The Chinook Tribe is a Northwest Indian Tribe located in the present-day state of Oregon.
There are several theories about where the name ″Chinook″ came from. Some say it is a Chehalis word Tsinúk for the inhabitants of a particular village site on Baker Bay, or "Fish Eaters." It may also be a word meaning "strong fighters."
The Chinook tribe was a traditional Native American tribe. They lived in the same geographic area for centuries and built their diet on the game and fish they caught. Salmon was the most popular and most plentiful of the meat they ate.
The women would gather hile the men would hunt. They would gather such things as nuts, seeds, roots, and other foods that were native to the region.
They had a society marked by social stratification, consisting of a number of distinct social castes of greater or lesser status. Upper castes included shamans, warriors, and successful traders. They composed a minority of the community population compared to common members. Members of the superior castes are said to have practiced social discrimination, limiting contact with commoners and forbidding play between the children of the different social groups.
Some Chinookan peoples practiced slavery, a practice borrowed from the northernmost tribes of the Pacific Northwest. They took slaves as captives in warfare and used them to practice thievery on behalf of their masters.
The latter refrained from such practices as unworthy of high status.
The wealthy class practiced head binding. They would flatten their children's foreheads and the top of their skulls as a mark of social status. To do this, they would tie the infant's head under bressure between boards. This would begin when the baby was 3 months old and would continue until they reached a year of age.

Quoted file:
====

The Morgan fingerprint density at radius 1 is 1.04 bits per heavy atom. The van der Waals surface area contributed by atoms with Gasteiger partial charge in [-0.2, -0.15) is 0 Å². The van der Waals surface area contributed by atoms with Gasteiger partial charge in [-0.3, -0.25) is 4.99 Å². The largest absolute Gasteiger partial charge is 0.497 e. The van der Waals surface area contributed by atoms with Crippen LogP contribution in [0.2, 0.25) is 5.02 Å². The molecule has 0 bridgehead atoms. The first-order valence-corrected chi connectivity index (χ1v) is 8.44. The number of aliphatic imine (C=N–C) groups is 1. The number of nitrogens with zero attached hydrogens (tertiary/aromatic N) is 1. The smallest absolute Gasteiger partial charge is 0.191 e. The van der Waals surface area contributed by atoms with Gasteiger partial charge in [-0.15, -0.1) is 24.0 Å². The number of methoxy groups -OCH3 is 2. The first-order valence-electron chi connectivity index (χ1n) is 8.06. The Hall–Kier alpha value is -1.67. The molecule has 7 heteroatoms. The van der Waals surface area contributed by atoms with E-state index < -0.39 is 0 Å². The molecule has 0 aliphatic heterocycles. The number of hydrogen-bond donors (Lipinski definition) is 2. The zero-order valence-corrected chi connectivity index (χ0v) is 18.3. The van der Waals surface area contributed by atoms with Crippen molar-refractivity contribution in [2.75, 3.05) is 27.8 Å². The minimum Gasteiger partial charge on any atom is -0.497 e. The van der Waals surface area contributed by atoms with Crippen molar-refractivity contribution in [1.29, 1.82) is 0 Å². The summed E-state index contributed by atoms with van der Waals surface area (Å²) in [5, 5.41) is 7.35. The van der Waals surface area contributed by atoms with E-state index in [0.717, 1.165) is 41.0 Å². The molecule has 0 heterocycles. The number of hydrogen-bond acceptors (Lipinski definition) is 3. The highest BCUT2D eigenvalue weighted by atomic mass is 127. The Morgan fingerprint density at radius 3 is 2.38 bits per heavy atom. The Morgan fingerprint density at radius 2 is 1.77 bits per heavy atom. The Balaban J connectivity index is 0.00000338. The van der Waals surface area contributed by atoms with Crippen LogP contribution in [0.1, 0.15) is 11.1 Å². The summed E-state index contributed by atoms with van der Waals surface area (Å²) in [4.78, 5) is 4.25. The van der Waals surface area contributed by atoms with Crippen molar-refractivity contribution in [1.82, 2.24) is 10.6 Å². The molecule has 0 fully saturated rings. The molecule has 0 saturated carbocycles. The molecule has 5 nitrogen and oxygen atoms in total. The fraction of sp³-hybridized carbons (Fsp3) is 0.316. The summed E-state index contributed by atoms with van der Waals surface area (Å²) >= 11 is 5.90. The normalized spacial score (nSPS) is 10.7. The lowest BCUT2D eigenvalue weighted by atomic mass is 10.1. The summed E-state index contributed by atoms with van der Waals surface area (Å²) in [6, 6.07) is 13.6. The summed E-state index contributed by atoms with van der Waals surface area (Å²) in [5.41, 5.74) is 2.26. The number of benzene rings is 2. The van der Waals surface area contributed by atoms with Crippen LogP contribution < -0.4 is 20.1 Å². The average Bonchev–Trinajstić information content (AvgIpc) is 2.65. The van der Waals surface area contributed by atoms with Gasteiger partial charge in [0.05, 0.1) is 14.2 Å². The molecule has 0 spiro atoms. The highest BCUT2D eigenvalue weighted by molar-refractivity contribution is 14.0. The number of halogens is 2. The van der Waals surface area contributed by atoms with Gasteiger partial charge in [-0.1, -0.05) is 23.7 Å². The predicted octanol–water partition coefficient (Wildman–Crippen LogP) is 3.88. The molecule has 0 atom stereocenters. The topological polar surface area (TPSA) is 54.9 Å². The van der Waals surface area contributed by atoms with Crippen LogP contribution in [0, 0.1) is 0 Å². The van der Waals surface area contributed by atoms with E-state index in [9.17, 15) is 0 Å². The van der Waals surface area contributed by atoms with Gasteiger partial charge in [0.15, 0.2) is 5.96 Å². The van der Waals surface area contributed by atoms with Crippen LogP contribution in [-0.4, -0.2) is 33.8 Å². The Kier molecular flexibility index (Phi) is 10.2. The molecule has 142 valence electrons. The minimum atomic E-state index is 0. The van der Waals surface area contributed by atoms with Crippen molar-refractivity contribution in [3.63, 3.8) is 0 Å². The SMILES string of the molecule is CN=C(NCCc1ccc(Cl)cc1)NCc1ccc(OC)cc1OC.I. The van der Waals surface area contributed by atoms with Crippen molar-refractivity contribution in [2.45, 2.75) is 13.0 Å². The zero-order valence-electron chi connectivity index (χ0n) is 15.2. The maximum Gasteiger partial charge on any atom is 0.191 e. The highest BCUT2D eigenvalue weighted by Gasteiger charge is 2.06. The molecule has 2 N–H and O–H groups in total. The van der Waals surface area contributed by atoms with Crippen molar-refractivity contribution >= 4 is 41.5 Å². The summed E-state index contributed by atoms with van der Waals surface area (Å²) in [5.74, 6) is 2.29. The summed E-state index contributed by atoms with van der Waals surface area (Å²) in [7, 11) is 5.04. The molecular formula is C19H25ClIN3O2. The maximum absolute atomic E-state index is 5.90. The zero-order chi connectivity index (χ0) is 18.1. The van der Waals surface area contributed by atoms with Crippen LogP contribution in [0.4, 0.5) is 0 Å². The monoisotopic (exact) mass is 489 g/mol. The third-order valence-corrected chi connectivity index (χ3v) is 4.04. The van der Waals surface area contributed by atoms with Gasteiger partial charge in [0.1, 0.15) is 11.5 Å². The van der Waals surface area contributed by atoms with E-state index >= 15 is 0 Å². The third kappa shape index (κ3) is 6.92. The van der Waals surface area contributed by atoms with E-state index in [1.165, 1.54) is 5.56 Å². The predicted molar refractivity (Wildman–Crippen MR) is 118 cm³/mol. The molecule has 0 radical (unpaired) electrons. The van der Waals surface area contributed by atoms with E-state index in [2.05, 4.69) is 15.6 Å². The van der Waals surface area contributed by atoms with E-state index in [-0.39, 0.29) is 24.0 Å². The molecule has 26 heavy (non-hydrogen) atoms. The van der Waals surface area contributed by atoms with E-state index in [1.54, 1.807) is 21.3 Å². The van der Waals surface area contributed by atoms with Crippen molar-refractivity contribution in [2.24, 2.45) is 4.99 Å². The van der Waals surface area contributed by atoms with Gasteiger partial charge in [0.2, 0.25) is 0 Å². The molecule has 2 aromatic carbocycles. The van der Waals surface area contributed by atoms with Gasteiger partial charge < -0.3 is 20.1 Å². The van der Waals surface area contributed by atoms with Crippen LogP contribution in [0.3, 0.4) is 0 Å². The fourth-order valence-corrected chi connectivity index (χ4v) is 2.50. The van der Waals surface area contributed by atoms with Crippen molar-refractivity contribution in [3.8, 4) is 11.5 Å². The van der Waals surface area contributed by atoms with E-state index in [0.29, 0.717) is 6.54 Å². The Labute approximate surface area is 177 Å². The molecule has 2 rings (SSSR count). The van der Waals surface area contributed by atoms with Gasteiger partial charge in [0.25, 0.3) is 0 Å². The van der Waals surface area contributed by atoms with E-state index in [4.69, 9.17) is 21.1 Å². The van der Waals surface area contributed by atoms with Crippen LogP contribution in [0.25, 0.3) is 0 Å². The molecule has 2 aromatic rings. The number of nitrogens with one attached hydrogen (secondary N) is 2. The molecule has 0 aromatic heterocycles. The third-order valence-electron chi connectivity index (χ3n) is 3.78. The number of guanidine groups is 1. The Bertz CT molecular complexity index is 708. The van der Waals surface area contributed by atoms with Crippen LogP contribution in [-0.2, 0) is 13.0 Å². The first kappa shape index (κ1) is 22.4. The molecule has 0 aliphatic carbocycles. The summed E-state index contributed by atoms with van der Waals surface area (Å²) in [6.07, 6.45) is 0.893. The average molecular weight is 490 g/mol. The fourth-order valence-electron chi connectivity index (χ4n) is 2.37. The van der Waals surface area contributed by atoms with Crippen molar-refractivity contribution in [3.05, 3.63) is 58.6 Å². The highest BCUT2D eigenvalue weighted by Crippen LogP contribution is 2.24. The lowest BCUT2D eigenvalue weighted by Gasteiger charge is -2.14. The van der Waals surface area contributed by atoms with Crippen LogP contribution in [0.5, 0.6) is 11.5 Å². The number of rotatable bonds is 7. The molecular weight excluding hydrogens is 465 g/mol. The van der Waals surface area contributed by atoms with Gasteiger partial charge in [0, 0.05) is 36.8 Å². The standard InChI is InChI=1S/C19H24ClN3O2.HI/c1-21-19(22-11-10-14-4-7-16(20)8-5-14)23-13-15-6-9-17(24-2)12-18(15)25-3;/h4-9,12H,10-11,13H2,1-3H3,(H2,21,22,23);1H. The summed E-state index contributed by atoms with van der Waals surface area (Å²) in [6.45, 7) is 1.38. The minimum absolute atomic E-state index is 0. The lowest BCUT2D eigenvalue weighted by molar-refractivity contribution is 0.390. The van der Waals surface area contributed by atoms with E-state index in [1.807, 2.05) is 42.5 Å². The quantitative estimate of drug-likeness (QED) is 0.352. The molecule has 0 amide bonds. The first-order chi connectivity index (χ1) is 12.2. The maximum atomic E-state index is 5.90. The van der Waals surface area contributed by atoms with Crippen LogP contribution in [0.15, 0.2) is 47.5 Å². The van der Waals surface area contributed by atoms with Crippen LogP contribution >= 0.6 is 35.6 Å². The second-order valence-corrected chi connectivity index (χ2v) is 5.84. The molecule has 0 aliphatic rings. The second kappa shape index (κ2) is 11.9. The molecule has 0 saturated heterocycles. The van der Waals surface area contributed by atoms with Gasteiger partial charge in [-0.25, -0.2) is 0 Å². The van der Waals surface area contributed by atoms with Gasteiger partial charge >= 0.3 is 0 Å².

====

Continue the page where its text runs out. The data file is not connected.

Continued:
This custom was a means of marking social hierarchy; flat-headed community members had a rank above those with round heads. Those with flattened skulls refused to enslave other persons who were similarly marked, thereby reinforcing the association of a round head with servility. The Chinook were known colloquially by early white explorers in the region as "Flathead Indians."
In the manner of numerous settled tribes, the Chinook resided in longhouses. More than fifty people, related through extended kinship, often resided in one longhouse. Their longhouses were made of planks made from red cedar trees. The houses were about 20–60 feet wide and 50–150 feet long.
The Chinook tribe endured disease like all the Native Americans.
While there were many diseases that hurt or killed the Indians, none were as severe as smallpox.
William Clark noted during his travels that he met a Chinookan with spots and that smallpox had destroyed their nation.
Millions of Native Americans died due to not having a strong enough immune system to combat the European diseases, and it led to a pandemic that is not often talked about and one of the worst in the history of civilization. Millions of natives died, and with it, their power. Their population decreased quickly and would have allowed settlers to expand into their lands much more quickly if they had not had to deal with death during disease.